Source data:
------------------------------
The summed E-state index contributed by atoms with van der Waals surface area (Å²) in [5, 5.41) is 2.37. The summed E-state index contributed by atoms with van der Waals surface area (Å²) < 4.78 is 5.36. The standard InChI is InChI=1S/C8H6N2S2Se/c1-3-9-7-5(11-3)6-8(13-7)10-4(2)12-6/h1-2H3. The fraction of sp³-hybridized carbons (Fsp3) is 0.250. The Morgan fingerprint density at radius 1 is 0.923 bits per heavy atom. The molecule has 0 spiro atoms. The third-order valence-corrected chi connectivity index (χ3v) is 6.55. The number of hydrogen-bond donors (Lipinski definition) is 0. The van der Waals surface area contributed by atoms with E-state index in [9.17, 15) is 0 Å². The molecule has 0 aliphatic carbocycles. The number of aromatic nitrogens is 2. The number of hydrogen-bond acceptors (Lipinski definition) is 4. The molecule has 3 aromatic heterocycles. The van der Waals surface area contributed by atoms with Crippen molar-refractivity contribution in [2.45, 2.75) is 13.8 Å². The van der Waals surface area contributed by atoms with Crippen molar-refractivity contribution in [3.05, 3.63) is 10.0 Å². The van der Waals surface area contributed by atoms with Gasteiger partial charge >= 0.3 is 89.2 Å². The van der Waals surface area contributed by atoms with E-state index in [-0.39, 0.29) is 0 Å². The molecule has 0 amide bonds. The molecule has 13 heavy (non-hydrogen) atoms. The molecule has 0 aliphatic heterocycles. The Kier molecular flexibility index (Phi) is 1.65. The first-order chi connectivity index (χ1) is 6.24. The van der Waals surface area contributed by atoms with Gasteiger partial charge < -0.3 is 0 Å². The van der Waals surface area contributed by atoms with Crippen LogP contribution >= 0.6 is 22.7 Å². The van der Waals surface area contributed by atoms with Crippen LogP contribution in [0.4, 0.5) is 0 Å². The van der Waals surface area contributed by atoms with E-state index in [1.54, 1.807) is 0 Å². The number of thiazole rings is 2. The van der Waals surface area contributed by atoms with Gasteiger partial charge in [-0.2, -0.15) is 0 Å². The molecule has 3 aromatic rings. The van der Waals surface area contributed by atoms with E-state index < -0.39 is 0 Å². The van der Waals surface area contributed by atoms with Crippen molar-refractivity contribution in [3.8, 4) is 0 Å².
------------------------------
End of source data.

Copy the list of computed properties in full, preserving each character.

The summed E-state index contributed by atoms with van der Waals surface area (Å²) in [5, 5.41) is 2.37. The summed E-state index contributed by atoms with van der Waals surface area (Å²) < 4.78 is 5.36. The standard InChI is InChI=1S/C8H6N2S2Se/c1-3-9-7-5(11-3)6-8(13-7)10-4(2)12-6/h1-2H3. The fraction of sp³-hybridized carbons (Fsp3) is 0.250. The Morgan fingerprint density at radius 1 is 0.923 bits per heavy atom. The molecule has 0 spiro atoms. The third-order valence-corrected chi connectivity index (χ3v) is 6.55. The number of hydrogen-bond donors (Lipinski definition) is 0. The van der Waals surface area contributed by atoms with E-state index in [9.17, 15) is 0 Å². The molecule has 0 aliphatic carbocycles. The number of aromatic nitrogens is 2. The number of hydrogen-bond acceptors (Lipinski definition) is 4. The molecule has 3 aromatic heterocycles. The van der Waals surface area contributed by atoms with Crippen molar-refractivity contribution in [2.45, 2.75) is 13.8 Å². The van der Waals surface area contributed by atoms with Crippen molar-refractivity contribution in [3.05, 3.63) is 10.0 Å². The van der Waals surface area contributed by atoms with Gasteiger partial charge >= 0.3 is 89.2 Å². The van der Waals surface area contributed by atoms with E-state index in [-0.39, 0.29) is 0 Å². The molecule has 0 amide bonds. The molecule has 13 heavy (non-hydrogen) atoms. The molecule has 0 aliphatic heterocycles. The Kier molecular flexibility index (Phi) is 1.65. The first-order chi connectivity index (χ1) is 6.24. The van der Waals surface area contributed by atoms with Gasteiger partial charge < -0.3 is 0 Å². The van der Waals surface area contributed by atoms with Crippen LogP contribution >= 0.6 is 22.7 Å². The van der Waals surface area contributed by atoms with Crippen LogP contribution in [0.4, 0.5) is 0 Å². The van der Waals surface area contributed by atoms with E-state index in [1.54, 1.807) is 0 Å². The number of thiazole rings is 2. The van der Waals surface area contributed by atoms with Gasteiger partial charge in [-0.2, -0.15) is 0 Å². The molecule has 3 aromatic rings. The van der Waals surface area contributed by atoms with E-state index < -0.39 is 0 Å². The van der Waals surface area contributed by atoms with Crippen molar-refractivity contribution in [3.8, 4) is 0 Å².